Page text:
Director: Doug Liman
Starring: Tom Cruise, Emily Blunt, Bill Paxton, Brendan Gleeson
Release Date (US): 6th June, 2014
Company: Warner Bros
“Come find me when you wake up!” – Rita Vrataski
Doug Liman (The Bourne Identity)’s Edge Of Tomorrow stars Tom Cruise (Oblivion) and Emily Blunt (The Adjustment Bureau) in a sci-fi adventure about a man forced to re-live the same day over and over again. Humanity is under siege by an alien race known as ‘The Mimics’, and is preparing for one last assault on the invaders. Completely outgunned, their only hope is William Cage, a soldier on the front lines, whose death causes him to wake-up at the start of his last day, learning new details about the battle each time he does so.
Apart from the obvious similarities to Groundhog Day, the film’s core premise is incredibly unique – and that plays to its advantage. Based on a Japanese 2004 light novel titled All You Need Is Kill, this adaptation never feels like it overdoes its time-reset concept. Although the action scenes play out much like a video game, the writers ensure the film is sufficiently supported by several quieter, more human moments.
Indeed, despite being an action blockbuster, it avoids the glorification of war (unlike some of its Hollywood counterparts). Instead, it highlights the questionable propaganda and the harsh reality of combat. The partnership between Cage and Blunt’s Rita Vrataski is easily the most compelling element, thanks to two very well-written leads. The only significant flaws lie with the villains, who are never fully developed enough, while the movie’s finale is also a little too explosion-heavy – a disappointing departure from the rest of the film.
“Master Sergeant Farell, you’re an American.” – Lt. Col. Bill Cage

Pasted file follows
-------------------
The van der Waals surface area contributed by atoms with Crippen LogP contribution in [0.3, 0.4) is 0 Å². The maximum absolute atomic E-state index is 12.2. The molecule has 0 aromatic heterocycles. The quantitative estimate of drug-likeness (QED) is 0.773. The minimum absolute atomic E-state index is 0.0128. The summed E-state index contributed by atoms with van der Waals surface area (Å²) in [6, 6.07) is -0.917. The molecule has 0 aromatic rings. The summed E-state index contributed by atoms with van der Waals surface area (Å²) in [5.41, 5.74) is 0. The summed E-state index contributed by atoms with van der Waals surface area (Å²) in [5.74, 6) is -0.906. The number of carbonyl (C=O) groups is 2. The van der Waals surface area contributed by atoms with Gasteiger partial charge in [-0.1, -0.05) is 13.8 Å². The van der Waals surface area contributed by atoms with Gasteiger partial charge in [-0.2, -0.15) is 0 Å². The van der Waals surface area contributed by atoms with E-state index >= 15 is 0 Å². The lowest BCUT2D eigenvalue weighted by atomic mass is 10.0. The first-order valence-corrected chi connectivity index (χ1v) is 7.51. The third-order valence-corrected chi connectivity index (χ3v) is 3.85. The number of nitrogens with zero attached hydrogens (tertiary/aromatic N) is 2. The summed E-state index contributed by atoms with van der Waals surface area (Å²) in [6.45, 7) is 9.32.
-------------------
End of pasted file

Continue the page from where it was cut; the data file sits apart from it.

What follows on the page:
“*No,* sir. I’m from *Kentucky.*“ – Master Sergeant Farrell
Coming off the back of underrated hits like Oblivion and Jack Reacher, Tom Cruise is in fine form once again as the movie’s protagonist. Charming, sly, and at times, completely in-over-his-head, Cruise delivers an honest and understated performance, void of his trademark ‘Hollywood gravitas’ – making Cage infinitely more relatable. Often dismissed as “just a pretty face”, the A-lister is clearly picking his roles wisely at the moment.
Equally impressive is the talented Emily Blunt, who helps carry this movie with another excellent leading performance. Tough, smart and incredibly intimidating, Sergeant Rita Vrataski is one of the best female characters of the year. Reversing gender stereotypes, the fearless Vrataski is far more ‘heroic’ than Cage – with whom she shares great chemistry. Elsewhere, Bill Paxton (Apollo 13) is extremely entertaining as Cage’s shouty, sarcastic drill sergeant, though the rest of the supporting cast suffer from a lack of screen time.
Direction & Tone
Doug Liman does an excellent job at adapting this piece onscreen. The execution of the time-loop concept is perfect, and never feels tired or over-used at any point during the movie. The visuals are stellar, while the action scenes are pulsating – expertly conveying the gritty horrors and confusion of battle. Despite the movie’s often bleak tone, the humour is handled very well too, with Cruise and Blunt firing on all cylinders.
- In many ways Edge Of Tomorrow‘s concept is an overt metaphor for the current state of many other Hollywood blockbusters – which are becoming increasingly repetitive.
- This movie sadly didn’t do particularly well at the box office. I blame its questionable marketing team, over at Warner Bros, who led half of the general public to believe its name was Live. Die. Repeat.
- Personally, I believe a far wittier (and, not to mention, more lucrative) title would have been: Groundhog Day: Here We Go Again.
Exceeding all expectations, Edge Of Tomorrow boasts non-stop action, impressive visuals and an intriguing central premise. Ultimately its brightest spark comes from its two truly dynamic leads. Tom Cruise (Oblivion) and Emily Blunt (Looper) are outstanding.
Result: “Very Good”